For a team in its infancy, the Baltimore Ravens found themselves playing for the Lombardi trophy faster than any new franchise in NFL history.
After a 12-4 regular-season record in the team's fifth year of existence, the Ravens rode a vaunted defense all the way to the Super Bowl to square off with a Giants team led by Pro Bowl defensive end Michael Strahan and running back Tiki Barber.
Spearheaded by linebacker Ray Lewis, the Baltimore defense allowed only 165 points in the regular season, surpassing the historic 1986 Chicago Bears for the lowest total allowed in NFL history. After allowing only one touchdown in the first three games of the playoffs, the defensive unit cemented itself in the ranks of the all-time greats on football's biggest stage.
The Ravens and Giants met at Tampa's Raymond James Stadium, and the cover of the game program featured a photo of the Lombardi Trophy in front of the Florida skyline.
Despite a monster offensive performance in a 41-0 rout of the Minnesota Vikings in the NFC championship, the Giants could manage only 149 yards of total offense against the stout Baltimore defense. The Ravens pressured Giants quarterback Kerry Collins all night, forcing a Super Bowl-record four interceptions. Collins was also sacked four times, and finished just 15-39 for 112 yards.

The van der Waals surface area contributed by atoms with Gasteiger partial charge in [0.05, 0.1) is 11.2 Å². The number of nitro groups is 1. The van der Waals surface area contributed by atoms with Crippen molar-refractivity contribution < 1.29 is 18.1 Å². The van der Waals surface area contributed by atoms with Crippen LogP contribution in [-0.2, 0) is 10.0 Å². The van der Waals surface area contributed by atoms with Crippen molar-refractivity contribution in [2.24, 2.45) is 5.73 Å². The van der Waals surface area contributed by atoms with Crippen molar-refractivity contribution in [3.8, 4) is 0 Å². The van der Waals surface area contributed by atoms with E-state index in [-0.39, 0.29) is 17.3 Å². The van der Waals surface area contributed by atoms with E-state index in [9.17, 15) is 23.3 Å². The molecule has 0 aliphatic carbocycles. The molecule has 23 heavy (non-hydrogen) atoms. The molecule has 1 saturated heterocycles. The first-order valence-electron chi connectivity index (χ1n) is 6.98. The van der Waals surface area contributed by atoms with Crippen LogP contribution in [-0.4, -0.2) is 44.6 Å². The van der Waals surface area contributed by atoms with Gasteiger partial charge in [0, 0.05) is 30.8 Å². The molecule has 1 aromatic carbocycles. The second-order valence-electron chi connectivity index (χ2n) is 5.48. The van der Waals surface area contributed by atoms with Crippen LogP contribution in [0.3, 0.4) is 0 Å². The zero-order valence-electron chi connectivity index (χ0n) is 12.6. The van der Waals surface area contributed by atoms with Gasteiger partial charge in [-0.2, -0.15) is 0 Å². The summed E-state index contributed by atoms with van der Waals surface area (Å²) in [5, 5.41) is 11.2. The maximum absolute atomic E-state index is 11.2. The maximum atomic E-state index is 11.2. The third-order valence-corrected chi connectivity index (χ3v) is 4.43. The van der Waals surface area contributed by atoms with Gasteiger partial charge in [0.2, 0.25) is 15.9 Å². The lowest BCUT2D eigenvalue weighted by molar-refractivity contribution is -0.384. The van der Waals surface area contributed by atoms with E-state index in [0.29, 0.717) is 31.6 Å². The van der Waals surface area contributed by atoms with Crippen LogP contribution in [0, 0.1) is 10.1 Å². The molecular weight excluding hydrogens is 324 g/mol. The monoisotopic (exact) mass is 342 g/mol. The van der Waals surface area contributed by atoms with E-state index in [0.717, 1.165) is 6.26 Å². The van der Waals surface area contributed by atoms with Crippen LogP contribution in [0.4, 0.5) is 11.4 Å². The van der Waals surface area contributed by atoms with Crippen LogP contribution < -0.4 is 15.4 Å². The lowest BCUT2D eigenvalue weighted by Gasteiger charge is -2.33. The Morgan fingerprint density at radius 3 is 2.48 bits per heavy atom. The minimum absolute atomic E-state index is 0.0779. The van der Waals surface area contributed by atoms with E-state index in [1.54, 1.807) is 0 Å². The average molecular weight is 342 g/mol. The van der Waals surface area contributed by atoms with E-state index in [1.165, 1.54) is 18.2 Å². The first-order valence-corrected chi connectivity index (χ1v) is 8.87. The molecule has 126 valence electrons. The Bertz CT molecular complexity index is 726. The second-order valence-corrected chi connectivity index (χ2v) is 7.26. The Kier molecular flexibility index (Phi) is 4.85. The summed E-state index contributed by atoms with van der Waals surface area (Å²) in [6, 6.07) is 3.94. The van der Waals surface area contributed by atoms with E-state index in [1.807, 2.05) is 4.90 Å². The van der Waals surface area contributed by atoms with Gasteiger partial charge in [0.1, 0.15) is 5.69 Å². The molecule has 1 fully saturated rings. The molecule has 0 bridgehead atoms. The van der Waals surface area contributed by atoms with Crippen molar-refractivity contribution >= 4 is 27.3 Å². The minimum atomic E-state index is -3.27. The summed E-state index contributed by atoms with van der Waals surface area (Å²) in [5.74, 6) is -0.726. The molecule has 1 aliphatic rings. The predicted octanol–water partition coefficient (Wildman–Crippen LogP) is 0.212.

"I'm biased, but who cares," Ravens Head Coach Brian Billick said following the victory. "Who's going to tell me they're not the best defense ever? I'll argue that to my death."
Lewis, whose five tackles, four deflected passes and disruptive pass rush earned him Super Bowl MVP honors, captured the historic nature of the defensive unit.
"We not only broke records, we shattered them," Lewis said. "We did something this season that was unbelievable. Any time our defense goes on the field, and they go three-and-out, three-and-out, three-and-out, you know they've got a problem."
The 34-7 triumph gave the Ravens their first championship, and set a standard for winning still engrained in the organization 15 years later.